Radar imagery from NOAA.

Hurricane Dorian is now “the strongest hurricane in modern records for the northwestern Bahamas” and is causing “catastrophic conditions” in the Abacos Islands, the National Hurricane Center announced Sunday morning.

As of 11 a.m., Dorian is impacting the Bahamas with sustained winds of 180 miles per hour, gusts of up to 200 miles per hour, and “catastrophic” storm surges peaking at 23 feet.

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Shortly before 11 a.m., the NHC tweeted in all caps, urging those in the storm’s immediate path to take life-saving measures.

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“TAKE COVER NOW! THIS IS AN EXTREMELY DANGEROUS AND LIFE-THREATENING SITUATION,” the NHC tweeted before later exclaiming for those on the islands to “take action now to protect your life!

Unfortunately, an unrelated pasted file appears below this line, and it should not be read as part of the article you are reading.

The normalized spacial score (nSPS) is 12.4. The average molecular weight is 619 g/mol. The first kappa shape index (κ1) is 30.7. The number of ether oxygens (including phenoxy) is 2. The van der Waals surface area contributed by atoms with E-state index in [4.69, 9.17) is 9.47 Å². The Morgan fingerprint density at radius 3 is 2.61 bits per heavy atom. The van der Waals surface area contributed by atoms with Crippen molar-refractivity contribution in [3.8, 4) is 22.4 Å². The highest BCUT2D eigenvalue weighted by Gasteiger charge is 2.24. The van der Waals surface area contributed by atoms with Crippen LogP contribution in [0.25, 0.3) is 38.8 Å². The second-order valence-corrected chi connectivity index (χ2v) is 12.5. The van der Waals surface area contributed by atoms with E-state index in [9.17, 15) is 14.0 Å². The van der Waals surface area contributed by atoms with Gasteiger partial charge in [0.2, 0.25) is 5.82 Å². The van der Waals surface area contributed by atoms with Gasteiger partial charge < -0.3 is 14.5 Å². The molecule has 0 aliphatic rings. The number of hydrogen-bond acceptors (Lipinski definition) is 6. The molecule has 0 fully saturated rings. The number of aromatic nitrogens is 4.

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Though only storm surge and hurricane watches are in effect for several for portions of Florida’s east coast, forecasters are warning residents that “only a slight deviation” would center the sunshine state in Dorian’s crosshairs.

According to the NHC, a watch advisory means that hurricane conditions are possible in the watch area and are usually issued 48 hours before what the NHC deems as conditions that would make preperation dangerous.

A plane flown by the Air Force Hurricane Hunters penetrated the eye-wall of Dorian early Sunday morning and reported that the storm is shifting slight west, inching itself closer to the east coast and metro Orlando at a speed of 7 miles per hour.

Data from the plane also reported that Dorian has grown larger in size and contains hurricane-force winds reaching outward of 45 miles from its center and tropical force winds extending roughly 140 miles.

Forecasters currently expect Dorian to affect Florida’s east coast late Monday or early Tuesday and are urging residents to rush their preparedness efforts.